Investors can't complain about the recent performance of home-improvement giant Home Depot (NYSE:HD). The company has taken full advantage of the boom in the housing market, mounting an impressive recovery and navigating its way through what had been uncertain prospects a decade ago to prove that it can weather the inevitable cyclical downturns in the real-estate industry. Home Depot has done a good job of catering to do-it-yourself homeowners and professional contractors, but one of the most impressive things that the retailer has accomplished has been to incorporate e-commerce into its operations. The online business gave Home Depot the strongest contribution to growth in 2015, and it appears poised to continue to add a lot of value to the company in the years to come. Let's take a closer look at just how well Home Depot did on the e-commerce front this year.
How online did for Home Depot in 2015
Throughout the year, Home Depot emphasized how well its online channel has done in establishing itself as a key vehicle for sales. In February, the company reported that its 2014 Cyber Week performance set new records for traffic and orders, capping a fiscal year in which the online business topped the $1 billion mark, growing 36%.
That growth continued into the middle of the year. In the first quarter, Home Depot saw online sales jump by almost 30%, with online traffic jumping by double-digit percentages as well and contributing about a fifth of the retailer's overall growth during the quarter. In the second quarter, dot-com sales picked up by about 25%, with the bulk of the growth coming from online orders picked up at store locations through the Buy Online Pick-Up In Store and Buy Online Ship to Store programs. That 25% pace of growth continued in the third quarter as well.
Home Depot's online strategy
Admittedly, online sales still make up only a small part of Home Depot's overall business. As of the third quarter, e-commerce represented just over 5% of Home Depot's total sales.
Yet Home Depot has invested heavily in making sure that it remains on the cutting edge of the e-commerce market. By ensuring that customers can make orders on their personal computers, tablets, or mobile phones, Home Depot hopes that it can meet the needs of professional contractors and homeowners alike.
At the same time, Home Depot is exploring ways to integrate its extensive store network to serve online customers more efficiently. In-store pickup has been a huge boon for Home Depot, with the initiatives to encourage shoppers to order online also leading to additional sales once customers actually visit the store to pick up their orders. At the same time, though, Home Depot is also looking at closing the last gap in the supply chain for customers, with initiatives to make deliveries from store locations to customers' homes in order to provide maximum convenience.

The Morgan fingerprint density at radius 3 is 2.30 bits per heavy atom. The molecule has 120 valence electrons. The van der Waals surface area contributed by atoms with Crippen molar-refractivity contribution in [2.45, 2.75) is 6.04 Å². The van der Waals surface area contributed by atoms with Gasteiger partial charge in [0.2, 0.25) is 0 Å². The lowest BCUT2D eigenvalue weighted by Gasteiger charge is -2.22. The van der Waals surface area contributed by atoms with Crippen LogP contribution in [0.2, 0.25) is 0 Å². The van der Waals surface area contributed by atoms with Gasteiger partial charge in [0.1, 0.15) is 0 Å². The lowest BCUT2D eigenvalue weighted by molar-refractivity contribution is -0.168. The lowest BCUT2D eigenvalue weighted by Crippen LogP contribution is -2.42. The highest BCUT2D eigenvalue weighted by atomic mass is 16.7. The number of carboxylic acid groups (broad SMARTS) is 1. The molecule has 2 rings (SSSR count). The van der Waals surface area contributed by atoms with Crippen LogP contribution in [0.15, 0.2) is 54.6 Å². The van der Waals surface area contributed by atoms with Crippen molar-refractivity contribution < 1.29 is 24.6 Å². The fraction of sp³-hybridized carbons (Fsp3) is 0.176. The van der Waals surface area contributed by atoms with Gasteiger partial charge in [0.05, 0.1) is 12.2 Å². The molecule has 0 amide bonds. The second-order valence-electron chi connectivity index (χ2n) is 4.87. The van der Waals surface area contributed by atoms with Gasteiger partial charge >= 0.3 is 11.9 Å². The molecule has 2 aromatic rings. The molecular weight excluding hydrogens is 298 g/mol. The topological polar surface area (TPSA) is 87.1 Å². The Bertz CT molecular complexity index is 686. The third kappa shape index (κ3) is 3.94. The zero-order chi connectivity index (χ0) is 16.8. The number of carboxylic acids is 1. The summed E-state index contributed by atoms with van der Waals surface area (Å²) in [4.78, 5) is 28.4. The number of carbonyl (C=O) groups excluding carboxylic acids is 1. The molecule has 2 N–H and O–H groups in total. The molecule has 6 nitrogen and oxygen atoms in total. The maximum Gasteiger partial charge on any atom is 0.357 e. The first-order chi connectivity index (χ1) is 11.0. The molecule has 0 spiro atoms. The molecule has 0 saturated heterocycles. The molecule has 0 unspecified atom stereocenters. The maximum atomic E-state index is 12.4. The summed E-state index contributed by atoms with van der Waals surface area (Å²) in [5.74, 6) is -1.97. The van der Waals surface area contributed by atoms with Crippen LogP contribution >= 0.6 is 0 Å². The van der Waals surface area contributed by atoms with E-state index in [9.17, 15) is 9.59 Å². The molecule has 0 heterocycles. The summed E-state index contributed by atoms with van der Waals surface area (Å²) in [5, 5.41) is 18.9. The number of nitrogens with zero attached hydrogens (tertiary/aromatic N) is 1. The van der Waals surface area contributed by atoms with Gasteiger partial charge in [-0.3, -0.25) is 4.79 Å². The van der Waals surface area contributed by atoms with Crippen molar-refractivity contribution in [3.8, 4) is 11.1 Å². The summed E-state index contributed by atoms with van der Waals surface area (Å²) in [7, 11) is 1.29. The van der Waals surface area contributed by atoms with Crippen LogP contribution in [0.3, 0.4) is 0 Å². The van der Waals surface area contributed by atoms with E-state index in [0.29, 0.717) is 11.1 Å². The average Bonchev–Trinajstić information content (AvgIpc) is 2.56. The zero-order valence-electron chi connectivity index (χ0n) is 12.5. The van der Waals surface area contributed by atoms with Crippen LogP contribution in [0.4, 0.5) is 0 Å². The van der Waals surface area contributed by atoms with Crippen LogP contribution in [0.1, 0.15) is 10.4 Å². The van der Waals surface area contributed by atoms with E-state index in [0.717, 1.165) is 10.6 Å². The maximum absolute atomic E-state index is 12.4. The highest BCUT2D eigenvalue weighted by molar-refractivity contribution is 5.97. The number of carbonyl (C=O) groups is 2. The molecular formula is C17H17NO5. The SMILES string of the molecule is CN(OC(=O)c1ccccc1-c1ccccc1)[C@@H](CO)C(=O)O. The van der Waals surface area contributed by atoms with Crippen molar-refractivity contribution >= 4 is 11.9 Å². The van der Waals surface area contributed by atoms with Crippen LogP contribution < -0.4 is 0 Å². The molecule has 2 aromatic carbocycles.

The challenges of shipping are especially significant for Home Depot. The sheer size and bulk of many of the materials that Home Depot offers makes it far more complicated for the home-improvement retailer to move its products through its supply chain than it is for retail peers that tend to sell smaller, lighter items. Nevertheless, consumers are demanding the most convenient options available, and Home Depot has done well to answer the call.
Competitive forces from Lowe's
Home Depot's strategy hasn't gone unnoticed by the competition. Lowe's (NYSE:LOW) has aimed itself squarely at e-commerce as well, with its LowesForPros.com website looking to cater to housing-industry contractors who want a custom-tailored online experience complete with discounts and promotions. Lowe's is trying to move away from print toward digital, and both Lowe's and Home Depot can save on marketing costs if they can successfully get their customers to look to their e-commerce channels rather than newspaper ads to drive sales.
For now, though, Home Depot continues to outpace Lowe's, and all signs suggest that those favorable trends should continue well into the future. For Home Depot, the online opportunity has been a huge success in 2015 and should continue to serve the home-improvement giant well in the years to come.
Dan Caplinger has no position in any stocks mentioned. The Motley Fool recommends Home Depot. Try any of our Foolish newsletter services free for 30 days. We Fools may not all hold the same opinions, but we all believe that considering a diverse range of insights makes us better investors. The Motley Fool has a disclosure policy.